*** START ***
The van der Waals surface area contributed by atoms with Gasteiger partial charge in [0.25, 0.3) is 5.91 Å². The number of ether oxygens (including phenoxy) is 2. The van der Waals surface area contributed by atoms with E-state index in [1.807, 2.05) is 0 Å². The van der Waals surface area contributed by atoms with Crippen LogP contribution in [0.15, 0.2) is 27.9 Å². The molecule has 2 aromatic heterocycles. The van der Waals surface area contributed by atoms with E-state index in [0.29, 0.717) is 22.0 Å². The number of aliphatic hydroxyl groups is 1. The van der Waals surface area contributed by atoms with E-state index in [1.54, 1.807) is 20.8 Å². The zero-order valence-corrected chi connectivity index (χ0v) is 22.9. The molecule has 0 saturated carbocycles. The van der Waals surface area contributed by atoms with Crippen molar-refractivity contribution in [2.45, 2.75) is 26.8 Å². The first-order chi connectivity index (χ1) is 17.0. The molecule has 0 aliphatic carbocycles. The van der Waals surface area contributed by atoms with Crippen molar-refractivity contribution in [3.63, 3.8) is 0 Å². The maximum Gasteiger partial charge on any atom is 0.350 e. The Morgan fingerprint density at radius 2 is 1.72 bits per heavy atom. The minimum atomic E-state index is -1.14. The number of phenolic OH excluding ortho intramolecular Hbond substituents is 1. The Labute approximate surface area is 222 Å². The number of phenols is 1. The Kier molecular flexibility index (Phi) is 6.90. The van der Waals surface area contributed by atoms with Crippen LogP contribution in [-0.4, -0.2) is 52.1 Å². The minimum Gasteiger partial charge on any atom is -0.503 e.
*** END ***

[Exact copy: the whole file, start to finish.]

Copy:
The van der Waals surface area contributed by atoms with Gasteiger partial charge in [0.25, 0.3) is 5.91 Å². The number of ether oxygens (including phenoxy) is 2. The van der Waals surface area contributed by atoms with E-state index in [1.807, 2.05) is 0 Å². The van der Waals surface area contributed by atoms with Crippen LogP contribution in [0.15, 0.2) is 27.9 Å². The molecule has 2 aromatic heterocycles. The van der Waals surface area contributed by atoms with E-state index in [0.29, 0.717) is 22.0 Å². The number of aliphatic hydroxyl groups is 1. The van der Waals surface area contributed by atoms with E-state index in [1.54, 1.807) is 20.8 Å². The zero-order valence-corrected chi connectivity index (χ0v) is 22.9. The molecule has 0 saturated carbocycles. The van der Waals surface area contributed by atoms with Crippen molar-refractivity contribution in [2.45, 2.75) is 26.8 Å². The first-order chi connectivity index (χ1) is 17.0. The molecule has 0 aliphatic carbocycles. The van der Waals surface area contributed by atoms with Crippen molar-refractivity contribution in [3.63, 3.8) is 0 Å². The maximum Gasteiger partial charge on any atom is 0.350 e. The Morgan fingerprint density at radius 2 is 1.72 bits per heavy atom. The minimum atomic E-state index is -1.14. The number of phenolic OH excluding ortho intramolecular Hbond substituents is 1. The Labute approximate surface area is 222 Å². The number of phenols is 1. The Kier molecular flexibility index (Phi) is 6.90. The van der Waals surface area contributed by atoms with Crippen LogP contribution in [-0.4, -0.2) is 52.1 Å². The minimum Gasteiger partial charge on any atom is -0.503 e.